Mercenaries were a common feature throughout most of Europe in the 14th and 15th centuries, and had been known far earlier. But nowhere did such a sophisticated system of hiring, payment and organisation of mercenaries develop as it did in Italy. The condottiere - whose name came from the condotta or contract between himself and his employer - was the result. Whether commander or humble trooper, the condottiere was a complete professional. His skill has never been doubted, but his loyalty and dedication to a particular cause often has. David Nicolle provides a fascinating exploration of the condottiere; his roles, arms and equipment.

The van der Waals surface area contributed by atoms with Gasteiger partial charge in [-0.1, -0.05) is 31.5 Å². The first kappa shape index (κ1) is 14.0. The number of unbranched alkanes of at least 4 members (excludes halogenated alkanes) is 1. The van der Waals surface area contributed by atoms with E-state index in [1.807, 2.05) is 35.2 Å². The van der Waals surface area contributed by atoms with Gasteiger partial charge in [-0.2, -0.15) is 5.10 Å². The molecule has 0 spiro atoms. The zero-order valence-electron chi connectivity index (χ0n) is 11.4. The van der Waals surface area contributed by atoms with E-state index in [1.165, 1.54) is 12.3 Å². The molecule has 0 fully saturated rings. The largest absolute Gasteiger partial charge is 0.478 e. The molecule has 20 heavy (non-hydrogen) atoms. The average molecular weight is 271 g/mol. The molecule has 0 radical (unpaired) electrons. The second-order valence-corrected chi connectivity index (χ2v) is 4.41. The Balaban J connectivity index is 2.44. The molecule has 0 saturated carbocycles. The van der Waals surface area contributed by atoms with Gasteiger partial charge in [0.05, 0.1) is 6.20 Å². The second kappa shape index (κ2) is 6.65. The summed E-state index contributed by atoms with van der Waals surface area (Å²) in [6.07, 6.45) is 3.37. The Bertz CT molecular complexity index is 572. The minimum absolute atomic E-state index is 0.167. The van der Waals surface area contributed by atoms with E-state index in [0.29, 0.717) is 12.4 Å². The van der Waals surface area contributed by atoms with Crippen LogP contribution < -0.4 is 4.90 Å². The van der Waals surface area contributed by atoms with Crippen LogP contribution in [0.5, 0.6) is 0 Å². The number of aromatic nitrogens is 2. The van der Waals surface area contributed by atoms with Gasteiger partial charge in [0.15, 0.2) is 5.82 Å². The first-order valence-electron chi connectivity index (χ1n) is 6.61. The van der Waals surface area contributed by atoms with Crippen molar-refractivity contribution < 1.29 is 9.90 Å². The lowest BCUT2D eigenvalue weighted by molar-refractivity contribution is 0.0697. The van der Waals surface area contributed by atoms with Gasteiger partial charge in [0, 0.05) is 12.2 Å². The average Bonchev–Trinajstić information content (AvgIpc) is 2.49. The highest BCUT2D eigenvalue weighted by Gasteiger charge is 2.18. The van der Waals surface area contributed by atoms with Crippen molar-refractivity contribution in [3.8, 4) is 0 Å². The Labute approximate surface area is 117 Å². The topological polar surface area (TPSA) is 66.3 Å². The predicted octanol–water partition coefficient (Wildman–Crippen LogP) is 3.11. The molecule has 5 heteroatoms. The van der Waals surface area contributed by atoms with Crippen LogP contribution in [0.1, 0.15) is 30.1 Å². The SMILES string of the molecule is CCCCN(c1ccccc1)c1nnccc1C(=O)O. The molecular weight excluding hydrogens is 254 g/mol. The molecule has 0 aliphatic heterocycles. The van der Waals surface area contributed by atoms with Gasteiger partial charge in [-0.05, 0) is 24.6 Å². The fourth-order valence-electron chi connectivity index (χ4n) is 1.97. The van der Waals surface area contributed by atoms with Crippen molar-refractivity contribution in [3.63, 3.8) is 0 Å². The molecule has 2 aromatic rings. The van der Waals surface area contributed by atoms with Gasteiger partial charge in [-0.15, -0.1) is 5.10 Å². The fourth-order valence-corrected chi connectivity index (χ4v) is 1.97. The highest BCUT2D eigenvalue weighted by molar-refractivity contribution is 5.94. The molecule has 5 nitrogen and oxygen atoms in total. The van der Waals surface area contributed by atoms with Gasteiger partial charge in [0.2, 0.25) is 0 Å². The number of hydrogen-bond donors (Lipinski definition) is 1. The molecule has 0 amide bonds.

David Nicolle was born in 1944. He worked in the BBC Arabic service for a number of years, before going 'back to school', gaining an MA from the School of Oriental and African Studies, London, and a doctorate from Edinburgh University. He later taught world and Islamic art and architectural history at Yarmuk University, Jordan. He has written many books and articles on medieval and Islamic warfare, and has been a prolific author of Osprey titles for many years. David lives and works in Leicestershire, UK.